The East Los Angeles man convicted of killing Whittier Police Officer Keith Boyer was sentenced to life without parole on Wednesday, Dec. 1.
Norwalk Superior Court Judge Roger Ito, who oversaw the seven-day trial ending with a verdict on Sept. 1, handed down the sentence for Michael Christopher Mejia, 30.
Mejia came into court Wednesday wearing an orange jail jumpsuit and black mask.
Jury members only needed about two hours to find Mejia guilty of killing Boyer and attempting to kill Whittier Officer Patrick Hazell and killing Roy Torres of East Los Angeles in a separate case.
Ultimately, the jury convicted Mejia on two counts of first-degree murder, a count of attempted murder and a count of carjacking. In addition, the jury also made findings of special circumstances that could lead to a life sentence without the possibility of parole: one murder victim was a police officer, there were multiple murders and Mejia attempted to avoid arrest.
The crimes were spread over mere hours on the morning of Feb. 20, 2017. It began with a 5 a.m. confrontation with Torres, in the converted garage where the victim lived. Torres’ girlfriend came home to find Mejia threatening to execute him at the end of a countdown from 10, she testified.
He didn’t make it past eight, Torres’ girlfriend testified, with Mejia shooting Torres in the head, then demanding the keys to his car, a 2001 Dodge Stratus. Prosecutors said they don’t know why Mejia shot Torres.
Several hours later at the intersection of Mar Vista Street and Colima Road in Whittier, that car collided with another driven by Chen Ta Chia, then of La Puente, who was driving his then-girlfriend, now-wife to work, Chia testified. Several police officers were called to the accident scene around 8:30 a.m. Chia said Mejia repeatedly apologized.
When Mejia’s car came back as reported stolen, the situation quickly escalated into a shootout, with Mejia fatally shooting Boyer and injuring Hazell, the latter testified in court.
A key issue at trial was whether Mejia was an active gang member. Prosecutors said he was a member of the East Los Angeles Winter Gardens gang, citing the many tattoos on his face and body.
Boyer’s killing spurred shockwaves in Whittier and throughout the region.
“The news spread like wildfire, and people were in shock that something like that would have happened,” Ray Wong, a retired teacher and field representative for then-state Sen. Tony Mendoza, D-Artesia, said.
By the time evening came, mourners by the thousands lit candles and listened to speeches outside the Whittier Police Department headquarters.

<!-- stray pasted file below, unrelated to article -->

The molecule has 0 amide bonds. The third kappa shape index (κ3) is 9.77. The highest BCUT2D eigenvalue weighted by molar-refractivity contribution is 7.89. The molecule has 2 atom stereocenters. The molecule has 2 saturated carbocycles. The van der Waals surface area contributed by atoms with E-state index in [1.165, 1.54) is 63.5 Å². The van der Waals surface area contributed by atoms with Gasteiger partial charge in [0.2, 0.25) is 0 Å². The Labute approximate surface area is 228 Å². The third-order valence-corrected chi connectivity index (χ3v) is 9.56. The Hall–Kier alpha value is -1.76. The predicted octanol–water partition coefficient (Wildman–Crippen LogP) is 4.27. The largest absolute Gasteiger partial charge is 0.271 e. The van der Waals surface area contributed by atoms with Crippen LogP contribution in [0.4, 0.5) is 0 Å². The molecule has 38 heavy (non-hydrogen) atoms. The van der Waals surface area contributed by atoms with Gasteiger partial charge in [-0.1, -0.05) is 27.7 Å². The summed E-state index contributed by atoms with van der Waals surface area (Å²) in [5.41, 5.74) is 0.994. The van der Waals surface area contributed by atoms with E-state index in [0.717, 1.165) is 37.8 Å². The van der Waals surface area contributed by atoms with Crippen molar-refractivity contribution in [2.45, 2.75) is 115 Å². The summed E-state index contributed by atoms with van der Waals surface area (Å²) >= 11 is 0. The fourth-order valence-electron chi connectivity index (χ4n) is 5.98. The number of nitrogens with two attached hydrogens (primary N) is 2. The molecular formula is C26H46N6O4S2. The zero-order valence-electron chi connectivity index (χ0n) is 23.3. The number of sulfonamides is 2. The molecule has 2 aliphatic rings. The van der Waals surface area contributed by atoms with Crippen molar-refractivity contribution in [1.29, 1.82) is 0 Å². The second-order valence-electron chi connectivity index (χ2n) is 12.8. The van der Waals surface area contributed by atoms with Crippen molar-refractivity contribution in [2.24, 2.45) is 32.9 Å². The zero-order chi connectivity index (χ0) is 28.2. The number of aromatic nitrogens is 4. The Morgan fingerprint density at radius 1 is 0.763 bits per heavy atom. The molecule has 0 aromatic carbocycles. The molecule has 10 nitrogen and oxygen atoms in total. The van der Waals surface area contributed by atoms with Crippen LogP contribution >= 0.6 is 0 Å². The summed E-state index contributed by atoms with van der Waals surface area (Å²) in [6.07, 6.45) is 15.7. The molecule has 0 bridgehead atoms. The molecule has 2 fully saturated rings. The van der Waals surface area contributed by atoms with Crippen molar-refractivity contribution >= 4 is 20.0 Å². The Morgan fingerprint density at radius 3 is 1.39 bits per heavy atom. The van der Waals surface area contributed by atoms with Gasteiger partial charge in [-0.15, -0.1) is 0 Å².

The District Atttorney’s Office in Febuary decided not to ask for the death penalty, changing its stance from 2018. when deciding to go for it.
Whittier Police Chief Aviv Bar opposed the decision by the District Attorney’s Office and had spoken against it at a Feb. 18 hearing in which he asked for all of the applicable charges and penalties to remain in place.
“… If you sat through the proceedings and if you listened to the facts, if you listened to the suspect himself speak about killing Keith and trying to kill Patrick … just the savagery of that act, I can’t think of any other circumstance that would not qualify this for a death penalty case and the removal before the trial was wrong and unfortunate, very unfortunate,” the police chief told City News Service outside court after the verdict was read.
“This is arbitrary because if this happened in Orange County, San Bernardino County, Riverside County, Ventura, San Diego, this would be a death penalty case,” Bar added. “It’s very dangerous when you send that message in the county that if you savagely execute a police officer in this county you’re not going to face the death penalty.”
Boyer’s stepfather, Don Clark, said he was “not real happy” with Gascon’s directive to pull the death penalty in all pending cases.
“Because of one man’s decision, it was changed and I don’t think that’s right. It hurt a lot of families,” he said.
The officer’s aunt, Susan Reeder, said the family was “elated” with the verdict, but added, “Our only regret was that the death penalty was taken off the table.”
City News Service contributed to this report
Source: Orange County Register